torsdag 18 september 2014

Our proposed master's specialisation - Sustainable Information Society

The KTH Media Technology engineering programme has been around for 15 years by now and the original ideas for the program were thus developed during the second half of the 1990's. With an original emphasis on industrial-era mass media production - an area that has been "hollowed out" or partly overshadowed by developments in the digital arena during the last decade - the current masters level specialisations have step by step gotten further and further away from what the students want to study (and work with), what the faculty can and wants to teach, and what the industry requires.

The KTH master’s programmes in human-computer interaction, media technology and media management will therefore change over the next few years as these three programmes will be merged into one master’s programme in "mediated communication". Instead of current structures, different “tracks” (specialisations) will be developed and these tracks will be more tightly coupled to ongoing research at the Department of Media Technology and Interaction Design (MID). The tracks will more specifically be tied to different constellations and teams of researchers at the department of Media Technology and Interaction Design (MID).

As part of the new, yet-to-be-developed two-year long master’s program in mediated communication (corresponding to 120 ECTS), each student will get to choose to specialise in two different tracks, and each track will encompass two advanced/master’s level courses (7.5 ECTS each). Students will then get to choose one of these two tracks and continue to study an advanced project course (15 ECTS) as well as write their master’s thesis (30 ECTS) within that track. That means students will spend half a term on their "minor" track and no less than a full year on the "major" track.

The MID for Sustainability (MID4S) team handed in a proposal for new track, "Sustainable information society", earlier this week. At this point in time it was actually more of a draft than a full proposal and we will continue to work on our proposal if we get a go-ahead to take it to the next level. Except for our proposal, no less than 12 other ideas for tracks have been floated:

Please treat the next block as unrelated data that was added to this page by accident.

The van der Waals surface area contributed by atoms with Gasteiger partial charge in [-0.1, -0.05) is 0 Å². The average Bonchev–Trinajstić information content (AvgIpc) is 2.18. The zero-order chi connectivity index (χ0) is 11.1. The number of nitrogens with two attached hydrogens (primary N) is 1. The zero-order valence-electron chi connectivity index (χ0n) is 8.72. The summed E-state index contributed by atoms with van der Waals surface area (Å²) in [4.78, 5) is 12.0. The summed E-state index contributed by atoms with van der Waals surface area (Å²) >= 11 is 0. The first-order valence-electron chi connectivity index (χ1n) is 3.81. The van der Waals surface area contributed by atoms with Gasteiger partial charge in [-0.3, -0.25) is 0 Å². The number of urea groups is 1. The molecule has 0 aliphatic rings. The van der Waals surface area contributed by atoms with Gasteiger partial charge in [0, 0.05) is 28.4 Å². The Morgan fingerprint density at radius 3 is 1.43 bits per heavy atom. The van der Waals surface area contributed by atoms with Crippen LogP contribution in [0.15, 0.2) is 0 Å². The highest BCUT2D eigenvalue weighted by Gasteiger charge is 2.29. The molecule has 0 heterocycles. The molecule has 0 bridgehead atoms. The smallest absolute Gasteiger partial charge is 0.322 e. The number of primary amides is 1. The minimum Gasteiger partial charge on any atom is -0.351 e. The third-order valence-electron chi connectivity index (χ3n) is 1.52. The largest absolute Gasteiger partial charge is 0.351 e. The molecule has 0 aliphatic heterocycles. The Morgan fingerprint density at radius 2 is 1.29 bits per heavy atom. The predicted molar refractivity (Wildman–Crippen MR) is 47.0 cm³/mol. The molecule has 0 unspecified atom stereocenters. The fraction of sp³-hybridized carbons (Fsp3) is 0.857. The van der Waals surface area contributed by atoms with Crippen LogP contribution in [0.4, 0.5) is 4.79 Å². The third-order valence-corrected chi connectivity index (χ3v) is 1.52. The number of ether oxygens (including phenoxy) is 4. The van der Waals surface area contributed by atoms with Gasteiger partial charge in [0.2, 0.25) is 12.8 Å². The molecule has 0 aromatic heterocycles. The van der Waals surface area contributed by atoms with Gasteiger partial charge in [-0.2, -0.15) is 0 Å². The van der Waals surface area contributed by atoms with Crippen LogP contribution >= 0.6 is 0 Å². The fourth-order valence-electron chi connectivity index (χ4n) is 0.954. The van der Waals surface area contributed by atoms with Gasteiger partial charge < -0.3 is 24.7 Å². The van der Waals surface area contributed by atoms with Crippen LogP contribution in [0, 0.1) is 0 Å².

• Behavioural design using mediated communication
  • Graphics and multimedia
  • HCI digital work
  • Interaction techniques
  • Interaction design
  • Media production
  • Media technology for health and well-being
  • Media technology, culture and society
  • Music, video, gesture, motion
  • Sound and music computing
  • Visualisation
  • Wicked problem vs social system
I don't know if all these 12 suggestions made it all the way to full (draft) proposals, but I do know that 13 tracks are way to much. It wouldn't make sense economically to offer such a broad bouquet of courses and specialisations to our students, so in one very concrete sense there is a competition of sorts going on right now. I suspect that proposals that harbour one or several courses that we currently teach might have an advantage (based on inertia) compared to proposals like ours that suggests that brand new courses should be developed... A colleague of mine also suggested that while these proposals are forward-looking to some extent, they also take as their starting point a conservative view of what our department should do in the future that is based on who happens to work at our department right now and what we/these people want to do. There might be promising future-oriented potentially super-popular topics that would be great for a track, but that none of the current faculty takes responsibility for formulating.

As to the proposal from the MID4S team, I think we have an advantage because of our connection to the Center for Sustainable Communications (CESC). Several team members are involved in different research projects at CESC and we thus have personal contacts with many researchers outside of our own department who can be of use in broadening and supporting our proposal.

Another thing that is close to my heart is to better integrate our master's students in our research. Instead of treating master's students as "advanced students", they could be treated as "junior researchers". In this, I was very inspired during my stay in the US during the spring and by how seamlessly and skilfully master's students are "slotted in" to the research being conducted by faculty and ph.d. students. Students who chose to do their major in our specialisation should thus be welcomed to the MID4S team meetings, should get information and about sustainability-related activities at KTH, should be offered master's thesis topics in our research projects or in relevant companies etc. In short, they would become legitimate peripheral participants in the MID4S team. I think it would be great for the students and the relatively fast turn-over of students would also ensure that the team regularly would get an influx of new ideas from new, more "temporary" members.

The process of developing and winnowing out new master's track will (hopefully) be an ongoing process that I will come back to in new blog posts later.

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